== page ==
Legendary Japanese fighter aircraft of World War II. Built in several versions ranging from A6M1 to A6M8, usually with several subversions. Technical descriptions to be found elsewhere in the net.
In short: The A6M Zero was a dogfighter par excellence. Very manoeuverable with an excellent climb rate and range (flight time up to 10 hours!). When brought into combat it outclassed its opponents with ease.
Strange at it seems this superiority was the highway to Japans defeat.
A Japanese pilot considered himself as righteous Samurai warrior, mastering his plane and being second to none. The aircraft therefore had to be a purely offensive weapon, armour and self sealing tanks being a contradiction in terms. In prewar opinion even a parachute or assistance from a fellow pilot weren't needed. In Japanese eyes skill, courage and self confidence of the pilot were the counting factors. Getting shot at was the fate of a pilot in error. In consequence the A6M Zero was built for maximum agility, but with its 925 hp motor acceptable performance could only be achieved by extremely lightweight construction.
The Allies in general especially the USA thought contrary. The pilot was the most important factor (the plane being replaced easily). So though armour and self sealing tanks made the F4F-4 more sluggish, a bullet riddled plane with an intact motor brought its pilot home.
In the battle of Guadalcanal these differences proved crucical.
As bullet resistance wasn't the strongpoint of a Zero it could shed a wing or disintegrate altogether. Also the lack of self sealing tanks made it flame easily. The worst point being the lack of armour. A single stray bullet could result in the loss of plane and man.
In US fighter units the earlier unpleasant experiences with the Zero had led to a change in tactics. No dogfight, no looping, no single action. Flown in pairs each plane could protect the other (in a maneuver called "Thach weave" the Japanese plane following one plane automatically got into gun range of the other). In an attack a single pass - preferably from above - was flown; if the enemy wasn't hit another chance was sought elsewhere.
In the outcome the question was not who shot down more, but how many pilots survived to fight another day (aircraft could be replaced). This difference was blatantly unfavourable for the Japanese. The number of experienced veteran pilots who had survived the battle of Midway (200 plus went down with their carriers) had diminished considerably, leaving replacements who had been taken prematurely from training. Of these another sizeable part had already been replaced with even less experienced ones. And so on. Step by step pilot quality went down and accordingly losses mounted. In 1944 the Japanese Naval air arm had ceased to be a serious threat.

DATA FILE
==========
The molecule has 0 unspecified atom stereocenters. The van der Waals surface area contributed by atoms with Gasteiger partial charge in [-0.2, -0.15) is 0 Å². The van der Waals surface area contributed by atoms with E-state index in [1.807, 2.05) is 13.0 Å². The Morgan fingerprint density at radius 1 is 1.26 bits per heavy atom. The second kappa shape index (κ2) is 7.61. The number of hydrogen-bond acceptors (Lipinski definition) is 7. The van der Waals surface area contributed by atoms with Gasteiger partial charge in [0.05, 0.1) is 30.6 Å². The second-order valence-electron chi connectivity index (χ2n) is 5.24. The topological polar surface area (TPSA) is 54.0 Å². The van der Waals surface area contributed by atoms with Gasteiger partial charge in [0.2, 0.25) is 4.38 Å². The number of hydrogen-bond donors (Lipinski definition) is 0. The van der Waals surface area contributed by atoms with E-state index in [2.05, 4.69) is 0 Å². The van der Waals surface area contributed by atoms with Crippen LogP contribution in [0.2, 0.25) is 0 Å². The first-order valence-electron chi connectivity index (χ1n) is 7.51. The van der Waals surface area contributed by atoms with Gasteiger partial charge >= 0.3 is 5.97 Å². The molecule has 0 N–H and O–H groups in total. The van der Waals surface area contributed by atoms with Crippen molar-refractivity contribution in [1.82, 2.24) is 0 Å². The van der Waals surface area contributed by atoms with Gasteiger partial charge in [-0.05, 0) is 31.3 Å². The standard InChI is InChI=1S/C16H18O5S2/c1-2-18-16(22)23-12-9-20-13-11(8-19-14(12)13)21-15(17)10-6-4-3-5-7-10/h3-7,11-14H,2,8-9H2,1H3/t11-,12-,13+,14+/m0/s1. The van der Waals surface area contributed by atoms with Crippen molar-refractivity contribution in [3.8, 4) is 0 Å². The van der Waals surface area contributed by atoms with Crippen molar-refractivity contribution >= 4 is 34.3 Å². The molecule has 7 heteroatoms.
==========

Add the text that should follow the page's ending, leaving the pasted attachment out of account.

In the meantime Kawanishi had its N1K1 Shiden (US code name George), Mitsubishi its JM1 Raiden (US code name Jack) in the pipeline, the former being a converted floatplane. Due to the success of the Zero both designs had not been given highest priority and furthermore they were plagued with engine and other problems. When these new types finally appeared in1944 they were too few in numbers and skilled pilots scarce.
So the Zero soldiered on. Despite constant adaptions to the needs of war - getting heavier and heavier without the necessary horsepower - it always remained second best. In the battle of the Philippine Sea in June 1944 they fell in hundreds. Outnumbered and outclassed the latest variants of the Zero mostly were relegated to Kamikaze duties.
Conclusion: The horrendous losses the Zero suffered weren't the fault of the airplane design as such. But being constructed to an outdated - ancient - fighting philosophy its shortcomings were soon revealed. Hadn't there been such spectacular success in the beginning, the Japanese procurement department and aircraft manufacturers would have sought for an replacement earlier. But this is said with today's hindsight.